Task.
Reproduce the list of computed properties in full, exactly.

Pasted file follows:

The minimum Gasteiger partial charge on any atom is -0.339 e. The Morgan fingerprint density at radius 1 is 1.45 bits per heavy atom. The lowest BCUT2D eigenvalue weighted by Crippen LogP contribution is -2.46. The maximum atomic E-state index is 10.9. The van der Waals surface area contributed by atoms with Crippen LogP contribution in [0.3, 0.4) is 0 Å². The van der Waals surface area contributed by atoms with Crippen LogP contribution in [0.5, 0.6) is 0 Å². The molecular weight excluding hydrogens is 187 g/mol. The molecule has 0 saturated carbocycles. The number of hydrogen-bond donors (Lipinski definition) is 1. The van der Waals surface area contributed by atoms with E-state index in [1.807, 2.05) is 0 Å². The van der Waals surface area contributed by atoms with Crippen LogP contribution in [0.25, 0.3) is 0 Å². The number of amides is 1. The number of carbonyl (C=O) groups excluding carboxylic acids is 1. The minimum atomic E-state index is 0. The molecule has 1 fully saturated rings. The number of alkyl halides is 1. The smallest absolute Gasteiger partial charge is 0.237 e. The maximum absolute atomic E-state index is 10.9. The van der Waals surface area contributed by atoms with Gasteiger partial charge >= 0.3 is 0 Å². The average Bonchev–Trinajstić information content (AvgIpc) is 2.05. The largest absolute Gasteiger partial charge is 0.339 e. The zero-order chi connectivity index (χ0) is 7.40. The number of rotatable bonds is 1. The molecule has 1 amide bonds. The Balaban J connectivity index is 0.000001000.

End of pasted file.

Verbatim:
The minimum Gasteiger partial charge on any atom is -0.339 e. The Morgan fingerprint density at radius 1 is 1.45 bits per heavy atom. The lowest BCUT2D eigenvalue weighted by Crippen LogP contribution is -2.46. The maximum atomic E-state index is 10.9. The van der Waals surface area contributed by atoms with Crippen LogP contribution in [0.3, 0.4) is 0 Å². The van der Waals surface area contributed by atoms with Crippen LogP contribution in [0.5, 0.6) is 0 Å². The molecular weight excluding hydrogens is 187 g/mol. The molecule has 0 saturated carbocycles. The number of hydrogen-bond donors (Lipinski definition) is 1. The van der Waals surface area contributed by atoms with E-state index in [1.807, 2.05) is 0 Å². The van der Waals surface area contributed by atoms with Crippen LogP contribution in [0.25, 0.3) is 0 Å². The number of amides is 1. The number of carbonyl (C=O) groups excluding carboxylic acids is 1. The minimum atomic E-state index is 0. The molecule has 1 fully saturated rings. The number of alkyl halides is 1. The smallest absolute Gasteiger partial charge is 0.237 e. The maximum absolute atomic E-state index is 10.9. The van der Waals surface area contributed by atoms with Gasteiger partial charge >= 0.3 is 0 Å². The average Bonchev–Trinajstić information content (AvgIpc) is 2.05. The largest absolute Gasteiger partial charge is 0.339 e. The zero-order chi connectivity index (χ0) is 7.40. The number of rotatable bonds is 1. The molecule has 1 amide bonds. The Balaban J connectivity index is 0.000001000.